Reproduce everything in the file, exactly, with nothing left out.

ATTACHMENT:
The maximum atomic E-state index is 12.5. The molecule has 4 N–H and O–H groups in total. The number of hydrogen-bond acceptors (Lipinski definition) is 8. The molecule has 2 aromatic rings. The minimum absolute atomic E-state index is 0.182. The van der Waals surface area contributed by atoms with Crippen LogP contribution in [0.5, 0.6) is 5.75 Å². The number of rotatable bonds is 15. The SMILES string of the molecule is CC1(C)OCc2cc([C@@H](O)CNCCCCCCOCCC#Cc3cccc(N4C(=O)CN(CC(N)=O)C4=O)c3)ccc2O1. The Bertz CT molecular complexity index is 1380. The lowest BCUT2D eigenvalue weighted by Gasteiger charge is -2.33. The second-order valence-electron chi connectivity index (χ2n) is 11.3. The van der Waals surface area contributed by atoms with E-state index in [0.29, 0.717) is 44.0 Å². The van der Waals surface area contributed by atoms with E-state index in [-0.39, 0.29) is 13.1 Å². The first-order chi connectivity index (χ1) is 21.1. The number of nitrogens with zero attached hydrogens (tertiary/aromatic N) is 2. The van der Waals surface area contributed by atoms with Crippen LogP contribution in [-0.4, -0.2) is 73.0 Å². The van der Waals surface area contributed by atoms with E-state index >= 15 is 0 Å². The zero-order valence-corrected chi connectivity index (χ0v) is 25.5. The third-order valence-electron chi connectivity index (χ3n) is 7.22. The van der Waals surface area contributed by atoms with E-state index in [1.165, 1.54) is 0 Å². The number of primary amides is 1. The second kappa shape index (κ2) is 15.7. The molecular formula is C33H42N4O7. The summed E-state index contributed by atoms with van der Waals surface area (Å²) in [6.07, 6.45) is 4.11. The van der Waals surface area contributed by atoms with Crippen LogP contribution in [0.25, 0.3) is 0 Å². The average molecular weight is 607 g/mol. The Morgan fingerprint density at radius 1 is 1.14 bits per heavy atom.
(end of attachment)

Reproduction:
The maximum atomic E-state index is 12.5. The molecule has 4 N–H and O–H groups in total. The number of hydrogen-bond acceptors (Lipinski definition) is 8. The molecule has 2 aromatic rings. The minimum absolute atomic E-state index is 0.182. The van der Waals surface area contributed by atoms with Crippen LogP contribution in [0.5, 0.6) is 5.75 Å². The number of rotatable bonds is 15. The SMILES string of the molecule is CC1(C)OCc2cc([C@@H](O)CNCCCCCCOCCC#Cc3cccc(N4C(=O)CN(CC(N)=O)C4=O)c3)ccc2O1. The Bertz CT molecular complexity index is 1380. The lowest BCUT2D eigenvalue weighted by Gasteiger charge is -2.33. The second-order valence-electron chi connectivity index (χ2n) is 11.3. The van der Waals surface area contributed by atoms with E-state index in [0.29, 0.717) is 44.0 Å². The van der Waals surface area contributed by atoms with E-state index in [-0.39, 0.29) is 13.1 Å². The first-order chi connectivity index (χ1) is 21.1. The number of nitrogens with zero attached hydrogens (tertiary/aromatic N) is 2. The van der Waals surface area contributed by atoms with Crippen LogP contribution in [-0.4, -0.2) is 73.0 Å². The van der Waals surface area contributed by atoms with E-state index >= 15 is 0 Å². The zero-order valence-corrected chi connectivity index (χ0v) is 25.5. The third-order valence-electron chi connectivity index (χ3n) is 7.22. The van der Waals surface area contributed by atoms with E-state index in [1.165, 1.54) is 0 Å². The number of primary amides is 1. The second kappa shape index (κ2) is 15.7. The molecular formula is C33H42N4O7. The summed E-state index contributed by atoms with van der Waals surface area (Å²) in [6.07, 6.45) is 4.11. The van der Waals surface area contributed by atoms with Crippen LogP contribution in [0.25, 0.3) is 0 Å². The average molecular weight is 607 g/mol. The Morgan fingerprint density at radius 1 is 1.14 bits per heavy atom.